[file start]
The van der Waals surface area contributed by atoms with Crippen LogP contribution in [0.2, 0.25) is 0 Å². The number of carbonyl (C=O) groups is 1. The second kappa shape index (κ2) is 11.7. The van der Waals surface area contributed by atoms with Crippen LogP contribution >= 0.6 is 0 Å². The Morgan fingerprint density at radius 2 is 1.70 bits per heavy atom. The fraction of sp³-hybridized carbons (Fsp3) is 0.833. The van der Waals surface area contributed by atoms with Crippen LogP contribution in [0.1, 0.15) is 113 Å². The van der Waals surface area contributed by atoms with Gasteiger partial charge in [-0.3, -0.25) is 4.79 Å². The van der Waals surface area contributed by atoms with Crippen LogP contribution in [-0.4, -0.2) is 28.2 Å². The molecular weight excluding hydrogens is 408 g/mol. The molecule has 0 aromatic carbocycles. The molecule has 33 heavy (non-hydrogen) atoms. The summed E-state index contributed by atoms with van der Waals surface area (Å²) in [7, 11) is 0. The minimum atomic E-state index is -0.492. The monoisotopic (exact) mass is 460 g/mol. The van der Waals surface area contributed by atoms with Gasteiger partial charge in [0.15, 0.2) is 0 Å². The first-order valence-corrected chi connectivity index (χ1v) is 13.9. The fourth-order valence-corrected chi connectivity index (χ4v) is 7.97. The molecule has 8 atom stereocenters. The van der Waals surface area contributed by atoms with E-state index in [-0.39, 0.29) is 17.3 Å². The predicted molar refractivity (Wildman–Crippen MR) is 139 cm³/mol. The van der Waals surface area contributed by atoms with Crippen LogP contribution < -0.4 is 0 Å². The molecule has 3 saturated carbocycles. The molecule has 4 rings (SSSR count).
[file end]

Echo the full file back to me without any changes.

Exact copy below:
The van der Waals surface area contributed by atoms with Crippen LogP contribution in [0.2, 0.25) is 0 Å². The number of carbonyl (C=O) groups is 1. The second kappa shape index (κ2) is 11.7. The van der Waals surface area contributed by atoms with Crippen LogP contribution >= 0.6 is 0 Å². The Morgan fingerprint density at radius 2 is 1.70 bits per heavy atom. The fraction of sp³-hybridized carbons (Fsp3) is 0.833. The van der Waals surface area contributed by atoms with Crippen LogP contribution in [0.1, 0.15) is 113 Å². The van der Waals surface area contributed by atoms with Gasteiger partial charge in [-0.3, -0.25) is 4.79 Å². The van der Waals surface area contributed by atoms with Crippen LogP contribution in [-0.4, -0.2) is 28.2 Å². The molecular weight excluding hydrogens is 408 g/mol. The molecule has 0 aromatic carbocycles. The molecule has 33 heavy (non-hydrogen) atoms. The summed E-state index contributed by atoms with van der Waals surface area (Å²) in [7, 11) is 0. The minimum atomic E-state index is -0.492. The monoisotopic (exact) mass is 460 g/mol. The van der Waals surface area contributed by atoms with Gasteiger partial charge in [0.15, 0.2) is 0 Å². The first-order valence-corrected chi connectivity index (χ1v) is 13.9. The fourth-order valence-corrected chi connectivity index (χ4v) is 7.97. The molecule has 8 atom stereocenters. The van der Waals surface area contributed by atoms with E-state index in [-0.39, 0.29) is 17.3 Å². The predicted molar refractivity (Wildman–Crippen MR) is 139 cm³/mol. The van der Waals surface area contributed by atoms with Crippen LogP contribution < -0.4 is 0 Å². The molecule has 3 saturated carbocycles. The molecule has 4 rings (SSSR count).